Heroin overdose deaths are rising at an alarming rate across every major city and suburb in the U.S. The National Institute on Drug Abuse (NIDA) reports that between 2002 and 2015, heroin-related overdose deaths in the United States rose six-fold, to about 13,000.
The sudden spike in heroin-related deaths can be partly attributed to the relative ease of obtaining the drug as well as the increase in the demographics using the street drug. However, recent discoveries have revealed that these two factors alone do not account for the abrupt rise in death rates observed in recent years.
A Deadly New Variant Enters the Scene
A potentially lethal form of heroin has found its way into the street, leaving devastating effects in its wake. This new variant of street heroin is laced with the synthetic opioid Fentanyl and is known by street names such as “Bud Ice,” “Income Tax” and “Theraflu.”
According to NIDA, Fentanyl is a potent synthetic opioid that is 50 to 100 times more powerful than morphine. It is a prescription drug that is routinely used for the management of severe pain, especially those associated with surgical procedures.
This drug is often misused by addicts to get a euphoric high. When combined with other drugs, Fentanyl can become very lethal leading to a coma, permanent brain damage or death from overdose. Fentanyl is known by street names such as Goodfellas, Dance Fever, Jackpot, Friend, China Girl, Apache, Tango & Cash, and China White.
Synthetic opioids such as Fentanyl are now the most common cause of drug overdose deaths in the United States. In 2017, overdose death rate as a result of Fentanyl was 59 percent compared to 14.3 percent in 2010.
Why Would Drug Dealers Lace Heroin with Fentanyl?
A recent news report gave the reasons why drug dealers now cut heroin with Fentanyl. First, Fentanyl is relatively cheaper than heroin. In addition, “it is lighter and easier to smuggle,” reports Sarah Mars, a researcher on substance abuse at the University of California, San Francisco.
In order to maximize their profits, street-level dealers often mix heroin (which is in short supply) with cheap fentanyl, selling these to unsuspecting users. Although many drug addicts are aware of the dangers of a Fentanyl overdose, they cannot tell ahead of time if their supply is laced with fentanyl.
A second major reason why dealers lace heroin with Fentanyl is that it takes only a little dose of this hybrid to produce a powerful euphoric high. This is particularly risky as abusers may not be aware that they are taking increasingly dangerous levels of opioids than their bodies are used to. Dealers who sell such lethal combination of heroin are reputed to attract more customers, who cannot get “high enough” on regular heroin sold in the streets.
How to Recognize a Heroin Overdose
In May of 2018, the Delaware Department of Health and Social services reported two deaths in a 24-hour period as a result of suspected heroin overdose. The agency immediately issued a warning about heroin abuse and the potential risks it carries. In 2018 alone, Delaware reported 106 deaths suspected to be heroin overdose-related.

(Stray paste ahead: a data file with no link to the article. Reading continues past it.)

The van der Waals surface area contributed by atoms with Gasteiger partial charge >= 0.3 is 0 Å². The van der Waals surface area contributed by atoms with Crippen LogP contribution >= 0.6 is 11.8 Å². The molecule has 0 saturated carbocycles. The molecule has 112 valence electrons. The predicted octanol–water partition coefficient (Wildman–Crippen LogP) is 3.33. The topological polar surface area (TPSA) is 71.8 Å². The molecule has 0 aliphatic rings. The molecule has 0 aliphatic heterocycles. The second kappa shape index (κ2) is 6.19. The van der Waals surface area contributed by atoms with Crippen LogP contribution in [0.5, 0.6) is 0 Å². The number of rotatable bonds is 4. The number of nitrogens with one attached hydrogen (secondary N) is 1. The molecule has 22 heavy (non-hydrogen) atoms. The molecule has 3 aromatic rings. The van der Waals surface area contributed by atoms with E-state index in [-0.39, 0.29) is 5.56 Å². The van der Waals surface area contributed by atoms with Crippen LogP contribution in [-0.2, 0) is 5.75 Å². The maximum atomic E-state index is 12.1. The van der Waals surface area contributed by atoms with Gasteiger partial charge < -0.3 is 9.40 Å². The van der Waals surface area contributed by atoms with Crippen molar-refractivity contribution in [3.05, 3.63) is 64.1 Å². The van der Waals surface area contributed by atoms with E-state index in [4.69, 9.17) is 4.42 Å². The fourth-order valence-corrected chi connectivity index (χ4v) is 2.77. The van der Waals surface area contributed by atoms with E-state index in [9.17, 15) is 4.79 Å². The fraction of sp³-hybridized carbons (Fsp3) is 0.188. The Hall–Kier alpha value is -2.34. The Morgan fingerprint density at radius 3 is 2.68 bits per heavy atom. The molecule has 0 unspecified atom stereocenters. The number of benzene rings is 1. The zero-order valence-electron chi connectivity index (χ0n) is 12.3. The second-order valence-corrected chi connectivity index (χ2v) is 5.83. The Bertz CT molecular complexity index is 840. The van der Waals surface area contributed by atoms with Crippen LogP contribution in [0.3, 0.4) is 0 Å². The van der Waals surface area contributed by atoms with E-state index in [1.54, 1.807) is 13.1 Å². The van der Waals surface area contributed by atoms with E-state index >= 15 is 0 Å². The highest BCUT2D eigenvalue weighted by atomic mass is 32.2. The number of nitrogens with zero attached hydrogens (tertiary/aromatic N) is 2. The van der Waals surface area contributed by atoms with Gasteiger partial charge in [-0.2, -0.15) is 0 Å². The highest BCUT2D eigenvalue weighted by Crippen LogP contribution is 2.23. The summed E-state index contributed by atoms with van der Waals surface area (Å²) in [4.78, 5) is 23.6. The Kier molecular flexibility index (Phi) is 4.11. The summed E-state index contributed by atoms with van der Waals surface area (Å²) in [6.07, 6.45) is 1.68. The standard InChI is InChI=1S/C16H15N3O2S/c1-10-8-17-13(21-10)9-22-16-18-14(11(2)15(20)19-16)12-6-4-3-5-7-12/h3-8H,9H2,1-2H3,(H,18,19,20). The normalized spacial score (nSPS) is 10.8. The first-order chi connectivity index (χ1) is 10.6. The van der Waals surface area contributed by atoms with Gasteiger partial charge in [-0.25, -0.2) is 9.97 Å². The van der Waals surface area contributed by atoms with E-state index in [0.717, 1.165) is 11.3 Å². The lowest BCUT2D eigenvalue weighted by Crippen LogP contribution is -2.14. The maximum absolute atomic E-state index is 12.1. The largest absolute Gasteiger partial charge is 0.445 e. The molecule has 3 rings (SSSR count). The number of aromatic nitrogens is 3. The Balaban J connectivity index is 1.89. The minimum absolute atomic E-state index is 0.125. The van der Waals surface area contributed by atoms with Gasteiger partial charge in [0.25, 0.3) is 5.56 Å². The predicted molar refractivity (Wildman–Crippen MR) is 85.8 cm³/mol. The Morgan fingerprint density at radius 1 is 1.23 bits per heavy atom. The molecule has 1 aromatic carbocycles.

Your loved one might be abusing heroin right under your nose without you being aware of it. Sometimes, addicts go to great lengths to conceal their drug abuse habits. At any rate, it is possible to observe a few clues before the situation becomes hopeless. If you notice the following physical symptoms in a loved one, it may be that they are overdosing on heroin:
- Limp body
- Inability to speak
- Low blood pressure
- Slow heartbeat
- Slow breathing
- Extremely pale face
- Blue or purple lips or fingernails
- Difficulty waking up from sleep
Few people who overdose on fentanyl-laced heroin make it to the emergency room. If you suspect that your loved one has overdosed on heroin, call 911 immediately.
Can Heroin Overdose Be Treated?
When detected early enough, heroin overdose can be treated. Heroin abuse for any extent of time carries serious health risks. Getting immediate help is paramount in saving the individual. The first step is to get the abuser to the emergency room as soon as possible.
It is sometimes difficult for medical personnel to pinpoint the exact drug with which heroin has been laced. Other common drugs which are mixed with heroin include cocaine, MDMA and methamphetamine.
As is common with other opioid overdoses, medications may be administered in the case of a heroin overdose. The drug Naloxone has proved effective in treating cases of opioid overdoses when administered the right way.
Naloxone works quickly by attaching to opioid receptors in the brain, thus cutting off the damaging effects of heroin. Individuals who have been given naloxone need to be placed under constant surveillance for the next two hours to ensure that their breathing does not slow down or stop altogether.
Finding Permanent Help for Heroin Addiction
If you or someone you care about is struggling with heroin addiction, know that help is available. No one deserves to be held under the grips of addiction for any length of time.
At Allure Detox, we recognize heroin addiction as a mental disorder that can only be treated through professional help. As a first step in treating most cases of substance abuse, we will place you under a program of medically-assisted detoxification.
This is a very risky procedure that can only be handled by trained professionals. Our medical detox program is closely monitored and is aimed at ridding your body of the dangerous effects of heroin abuse.
Our empathetic addiction specialists are available 24/7 to help you through your detox program and give you all support needed to cope with unpleasant withdrawal symptoms.
Call our toll free helpline and speak with one of our caring admission counselors without delay. We will help you get the help you need without further delay. Let us help you start healing right away.